A fire broke out yesterday in the Shousha refugee camp in southeastern Tunisia, burning two tents belonging to Somali families.
According to Dario Cardinali, a UNHCR public relations officer in the southeastern town of Zarzis, a resident’s cigarette butt started the fire, which led a gas cooker in the first tent to explode. The fire then spread to a neighboring tent before it was extinguished.
Two refugees were harmed in the accident and later admitted to the hospital.
Cardinali explained that residents of the camp are warned against smoking in the immediate proximity of the tents.
He said that in October the kitchens that used to serve food to all of the camp’s residents were closed and each family is now provided with a gas cooker to do their own cooking.
He assured that the affected refugees will be given new tents.
But the accident, which is not the first such incident since the camp was established in March 2011, sheds light on the safety of refugees.
Formerly a carpenter, Moussa Ibrahim is a Chadian refugee who fled Libya in March 2011 as the uprising against former Libyan leader Muammar Gaddafi was intensifying. He said he believes the camp is unsafe.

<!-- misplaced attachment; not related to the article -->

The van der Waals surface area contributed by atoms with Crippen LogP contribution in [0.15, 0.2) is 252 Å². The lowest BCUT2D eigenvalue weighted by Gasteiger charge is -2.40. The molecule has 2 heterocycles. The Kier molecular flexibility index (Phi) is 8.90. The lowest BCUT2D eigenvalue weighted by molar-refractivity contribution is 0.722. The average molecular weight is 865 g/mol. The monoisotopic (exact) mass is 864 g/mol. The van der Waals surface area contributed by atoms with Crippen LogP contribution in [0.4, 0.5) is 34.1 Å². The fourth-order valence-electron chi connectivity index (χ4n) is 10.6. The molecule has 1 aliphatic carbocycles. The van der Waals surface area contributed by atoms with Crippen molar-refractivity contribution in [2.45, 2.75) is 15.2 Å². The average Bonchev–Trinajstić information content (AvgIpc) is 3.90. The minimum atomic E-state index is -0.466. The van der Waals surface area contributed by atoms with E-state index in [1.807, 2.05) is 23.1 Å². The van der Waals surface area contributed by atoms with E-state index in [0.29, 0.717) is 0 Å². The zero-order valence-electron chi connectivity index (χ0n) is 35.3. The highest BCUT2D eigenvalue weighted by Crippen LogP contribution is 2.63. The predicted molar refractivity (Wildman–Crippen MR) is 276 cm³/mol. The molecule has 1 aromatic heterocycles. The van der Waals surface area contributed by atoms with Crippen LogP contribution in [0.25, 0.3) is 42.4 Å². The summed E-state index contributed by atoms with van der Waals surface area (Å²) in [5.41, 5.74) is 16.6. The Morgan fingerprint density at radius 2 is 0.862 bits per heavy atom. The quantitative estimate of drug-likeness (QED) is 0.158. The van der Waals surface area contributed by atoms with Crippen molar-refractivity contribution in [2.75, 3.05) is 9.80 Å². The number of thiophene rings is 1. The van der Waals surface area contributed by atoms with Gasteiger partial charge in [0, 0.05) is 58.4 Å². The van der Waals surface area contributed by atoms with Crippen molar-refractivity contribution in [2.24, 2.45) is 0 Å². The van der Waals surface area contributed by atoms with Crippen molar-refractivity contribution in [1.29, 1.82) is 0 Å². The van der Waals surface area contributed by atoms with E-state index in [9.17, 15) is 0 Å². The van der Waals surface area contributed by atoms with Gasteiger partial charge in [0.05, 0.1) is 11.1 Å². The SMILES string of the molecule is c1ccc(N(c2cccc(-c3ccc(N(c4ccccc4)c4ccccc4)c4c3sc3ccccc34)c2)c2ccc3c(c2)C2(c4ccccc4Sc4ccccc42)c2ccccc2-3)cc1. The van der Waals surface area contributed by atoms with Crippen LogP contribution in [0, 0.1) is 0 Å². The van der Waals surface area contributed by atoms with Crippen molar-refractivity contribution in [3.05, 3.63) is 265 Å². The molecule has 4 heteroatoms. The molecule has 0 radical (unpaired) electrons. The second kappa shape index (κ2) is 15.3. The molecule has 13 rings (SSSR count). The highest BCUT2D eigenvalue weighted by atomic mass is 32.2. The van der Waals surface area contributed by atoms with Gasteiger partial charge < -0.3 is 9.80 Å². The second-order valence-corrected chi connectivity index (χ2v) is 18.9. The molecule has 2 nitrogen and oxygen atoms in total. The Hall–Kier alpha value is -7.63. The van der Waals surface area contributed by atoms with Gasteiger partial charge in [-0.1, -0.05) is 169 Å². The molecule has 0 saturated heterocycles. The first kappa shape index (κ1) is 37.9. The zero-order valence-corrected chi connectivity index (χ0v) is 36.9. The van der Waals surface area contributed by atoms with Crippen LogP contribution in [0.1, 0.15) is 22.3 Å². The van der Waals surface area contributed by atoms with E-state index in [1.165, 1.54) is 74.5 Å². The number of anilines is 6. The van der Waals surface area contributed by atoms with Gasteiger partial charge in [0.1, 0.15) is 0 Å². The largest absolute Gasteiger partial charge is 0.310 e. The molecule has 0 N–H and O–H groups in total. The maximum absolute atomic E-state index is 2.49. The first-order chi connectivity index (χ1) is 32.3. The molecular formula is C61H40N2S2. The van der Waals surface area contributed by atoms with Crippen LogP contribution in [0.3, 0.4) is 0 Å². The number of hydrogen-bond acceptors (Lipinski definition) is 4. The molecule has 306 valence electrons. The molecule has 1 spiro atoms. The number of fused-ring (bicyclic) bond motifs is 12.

“Everybody knows about it, including the UNHCR itself. Security is terrible here. The refugees are not happy,” he said.
The camp’s living conditions compound the concerns of residents, who have failed to obtain asylum abroad and are living in the camp for an indeterminate period of time.
Ibrahim, along with 273 other refugees in the camp who had their requests for resettlement rejected by the UNHCR, met with a delegation of Tunisian ministers this afternoon to discuss their situation.
He said UNHCR is “unfair with failed asylum seekers of the camp” and hopes that human rights organizations from Tunisia and abroad can study their files or help them integrate into Tunisian society. Ibrahim categorically dismissed any thought of returning to neighboring Libya because of continuing instability.
“We have hope in humanitarian organizations to uphold our rights as refugees and asylum seekers,” Ibrahim concluded.
The Shousha refugee camp currently houses 1,524 residents, most of whom are refugees waiting to have their situation settled by UNHCR and other international organizations before the closure of the camp in June 2013.
Around 400 residents living in the camp had their requests for resettlement in Western countries turned down.
Asylum seekers can appeal in case of rejection. If their second attempt at asylum fails, the International Organization for Migration will offer them reintegration packages to voluntarily repatriate them.
“After that, the rejected asylum seeker will be considered as an illegal migrant in Tunisia,” Cardinali said.